Torta di Grano Saraceno
I can’t believe how delinquent I’ve been. Yes, yes, I know I’ve never been the most, ahem, prolific of posters but I’ve certainly never done this to you before. You see, as of today, this recipe has been sitting on my computer – tried, tweaked and photographed – for nearly six weeks. Six weeks and I’m only posting it now, can you believe it? Under normal circumstances I might take that as a sign that maybe the recipe isn’t that good after all and I’ve just been looking for excuses not to publish it, but I can assure you that’s definitely not the case here. In fact, I made it again last night just to confirm. Or at least that’s how I justified making it for a fourth time, but really, I would have taken any excuse I could find.
But that doesn’t explain why I haven’t told you about it until now. Oh sure, I can blame craziness at work, and the fifteen million billion other things going on that have kept me feeling like I’m drifting in a lifeboat with a leak in it, bailing out water as fast as it comes in (among other things, the incredibly stressful business of trying to get Manuel a green card – if any of you have gone through this for a foreign spouse, please tell me: does it ever end??). But that’s not the whole of it. The problem, if I’m honest, is that I just don’t have a lot to say about this cake. I mean, there’s no interesting backstory, no tangled history, no humorous anecdote I can share about making and/or serving it. It was just something that slowly made its way to the top of the to-make list and once I did, quietly won us over.
The key word here is quietly, because this cake is far from a show-stealer at first glance. It’s a plain cake, drab greyish-brown in color, and even the suggested accompaniments of whipped cream and blueberry compote do little to improve its lot in the looks department. Its flavor is also unexpectedly subtle, and easily loses its voice under more aggressive toppings. But on its own, perhaps cut in a thick wedge and eaten while leaning sleepily against the kitchen counter, the day’s first cup of strong, milky coffee in the other hand, you’ll have no problem finding its charms. Beautiful it ain’t, but spend some time alone together, and you’ll realize this cake makes up for it with some serious personality.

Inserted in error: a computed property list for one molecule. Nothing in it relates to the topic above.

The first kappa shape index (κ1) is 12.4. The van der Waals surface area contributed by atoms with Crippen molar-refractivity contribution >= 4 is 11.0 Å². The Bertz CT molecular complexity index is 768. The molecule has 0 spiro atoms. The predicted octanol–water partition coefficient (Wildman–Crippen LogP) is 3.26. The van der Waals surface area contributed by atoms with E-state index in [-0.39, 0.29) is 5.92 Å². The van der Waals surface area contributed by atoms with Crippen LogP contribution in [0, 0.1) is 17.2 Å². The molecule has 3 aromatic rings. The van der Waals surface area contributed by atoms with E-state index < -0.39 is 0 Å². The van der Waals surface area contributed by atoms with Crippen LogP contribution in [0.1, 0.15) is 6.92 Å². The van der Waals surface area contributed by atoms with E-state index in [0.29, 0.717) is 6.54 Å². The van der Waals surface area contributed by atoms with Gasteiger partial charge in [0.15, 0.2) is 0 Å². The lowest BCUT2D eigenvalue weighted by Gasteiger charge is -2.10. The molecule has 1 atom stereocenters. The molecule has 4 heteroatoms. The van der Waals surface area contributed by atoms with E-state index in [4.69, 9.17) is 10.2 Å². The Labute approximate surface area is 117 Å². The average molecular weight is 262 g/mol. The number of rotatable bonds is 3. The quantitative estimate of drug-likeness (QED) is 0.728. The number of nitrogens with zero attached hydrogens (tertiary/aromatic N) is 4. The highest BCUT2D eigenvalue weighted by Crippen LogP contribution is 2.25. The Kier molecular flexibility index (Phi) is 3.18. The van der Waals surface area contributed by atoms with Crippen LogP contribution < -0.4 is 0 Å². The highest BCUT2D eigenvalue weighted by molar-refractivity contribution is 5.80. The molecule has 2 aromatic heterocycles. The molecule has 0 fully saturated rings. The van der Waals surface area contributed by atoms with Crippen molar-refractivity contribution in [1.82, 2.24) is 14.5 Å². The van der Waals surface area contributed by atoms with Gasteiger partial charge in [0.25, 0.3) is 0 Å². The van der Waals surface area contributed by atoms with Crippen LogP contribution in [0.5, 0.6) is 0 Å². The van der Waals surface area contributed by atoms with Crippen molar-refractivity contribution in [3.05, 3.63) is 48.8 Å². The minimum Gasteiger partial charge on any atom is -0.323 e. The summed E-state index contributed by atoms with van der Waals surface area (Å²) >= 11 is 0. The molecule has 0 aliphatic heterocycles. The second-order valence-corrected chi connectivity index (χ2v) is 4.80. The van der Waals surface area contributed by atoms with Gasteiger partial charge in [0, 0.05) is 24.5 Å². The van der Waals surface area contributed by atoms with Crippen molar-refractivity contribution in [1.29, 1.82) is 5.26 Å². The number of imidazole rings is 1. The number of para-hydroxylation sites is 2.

The best analogy for this cake, I think, would be to your most comfortable pair of shoes. You know, the kind you would never dream of wearing to an important occasion, but the ones you always reach for first when there’s no one around to impress. The buckwheat, a grain that has finally begun to shake its wooly-cardigan and Birkenstock-wearing associations, is a huge part of the cake’s allure, lending it exactly the kind of rustic wholesomeness that makes things like graham crackers and digestive biscuits so appealing. Texture-wise, it’s darn-near perfect, not too light and not too heavy, its thin, slightly chewy exterior enclosing a soft, moist crumb (which you’d never guess was gluten-free!), plenty of toasted-almond rubble and the gentle whispers of cinnamon and lemon. It’s the kind of cake that, like those comfy shoes, will become such an indispensable part of your culinary wardrobe that you’ll be hard-pressed to remember life without it.
So there, now you have it, and please accept my sincerest apologies for keeping it from you for so long. Though hopefully you’re far too busy digging out your buckwheat flour to mind.